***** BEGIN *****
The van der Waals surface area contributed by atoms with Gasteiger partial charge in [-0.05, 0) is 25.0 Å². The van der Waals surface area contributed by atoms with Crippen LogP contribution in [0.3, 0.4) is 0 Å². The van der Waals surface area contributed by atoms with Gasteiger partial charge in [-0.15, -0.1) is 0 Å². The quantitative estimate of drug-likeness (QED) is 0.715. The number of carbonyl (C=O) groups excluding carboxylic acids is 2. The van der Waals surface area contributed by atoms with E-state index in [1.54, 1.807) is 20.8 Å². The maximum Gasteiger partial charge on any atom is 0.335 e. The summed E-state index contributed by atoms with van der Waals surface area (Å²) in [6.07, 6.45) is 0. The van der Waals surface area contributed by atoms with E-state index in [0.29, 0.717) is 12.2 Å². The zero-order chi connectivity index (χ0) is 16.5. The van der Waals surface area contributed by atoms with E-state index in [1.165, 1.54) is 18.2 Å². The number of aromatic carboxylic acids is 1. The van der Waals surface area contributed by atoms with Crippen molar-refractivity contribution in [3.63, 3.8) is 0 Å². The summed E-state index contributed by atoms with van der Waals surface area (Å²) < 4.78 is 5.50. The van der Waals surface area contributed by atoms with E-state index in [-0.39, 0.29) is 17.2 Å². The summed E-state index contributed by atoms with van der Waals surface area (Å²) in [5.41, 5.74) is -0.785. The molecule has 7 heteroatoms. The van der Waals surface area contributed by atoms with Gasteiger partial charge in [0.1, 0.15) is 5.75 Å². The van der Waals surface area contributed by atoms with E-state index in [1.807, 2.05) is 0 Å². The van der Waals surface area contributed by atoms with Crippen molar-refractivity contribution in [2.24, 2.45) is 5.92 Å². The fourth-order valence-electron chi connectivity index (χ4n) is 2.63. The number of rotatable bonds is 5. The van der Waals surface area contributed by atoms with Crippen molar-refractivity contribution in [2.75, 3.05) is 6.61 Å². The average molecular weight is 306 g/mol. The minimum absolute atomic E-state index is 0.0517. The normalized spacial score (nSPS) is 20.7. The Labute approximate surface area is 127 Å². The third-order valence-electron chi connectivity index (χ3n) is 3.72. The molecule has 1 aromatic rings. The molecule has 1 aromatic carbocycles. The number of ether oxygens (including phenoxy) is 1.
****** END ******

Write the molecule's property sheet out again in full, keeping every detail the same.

The van der Waals surface area contributed by atoms with Gasteiger partial charge in [-0.05, 0) is 25.0 Å². The van der Waals surface area contributed by atoms with Crippen LogP contribution in [0.3, 0.4) is 0 Å². The van der Waals surface area contributed by atoms with Gasteiger partial charge in [-0.15, -0.1) is 0 Å². The quantitative estimate of drug-likeness (QED) is 0.715. The number of carbonyl (C=O) groups excluding carboxylic acids is 2. The van der Waals surface area contributed by atoms with E-state index in [1.54, 1.807) is 20.8 Å². The maximum Gasteiger partial charge on any atom is 0.335 e. The summed E-state index contributed by atoms with van der Waals surface area (Å²) in [6.07, 6.45) is 0. The van der Waals surface area contributed by atoms with E-state index in [0.29, 0.717) is 12.2 Å². The zero-order chi connectivity index (χ0) is 16.5. The van der Waals surface area contributed by atoms with E-state index in [1.165, 1.54) is 18.2 Å². The number of aromatic carboxylic acids is 1. The van der Waals surface area contributed by atoms with Crippen molar-refractivity contribution in [3.63, 3.8) is 0 Å². The summed E-state index contributed by atoms with van der Waals surface area (Å²) < 4.78 is 5.50. The van der Waals surface area contributed by atoms with E-state index in [-0.39, 0.29) is 17.2 Å². The summed E-state index contributed by atoms with van der Waals surface area (Å²) in [5.41, 5.74) is -0.785. The molecule has 7 heteroatoms. The van der Waals surface area contributed by atoms with Gasteiger partial charge in [0.1, 0.15) is 5.75 Å². The van der Waals surface area contributed by atoms with E-state index in [1.807, 2.05) is 0 Å². The van der Waals surface area contributed by atoms with Crippen molar-refractivity contribution in [2.24, 2.45) is 5.92 Å². The fourth-order valence-electron chi connectivity index (χ4n) is 2.63. The number of rotatable bonds is 5. The van der Waals surface area contributed by atoms with Crippen molar-refractivity contribution in [2.75, 3.05) is 6.61 Å². The average molecular weight is 306 g/mol. The minimum absolute atomic E-state index is 0.0517. The normalized spacial score (nSPS) is 20.7. The Labute approximate surface area is 127 Å². The third-order valence-electron chi connectivity index (χ3n) is 3.72. The molecule has 1 aromatic rings. The molecule has 1 aromatic carbocycles. The number of ether oxygens (including phenoxy) is 1.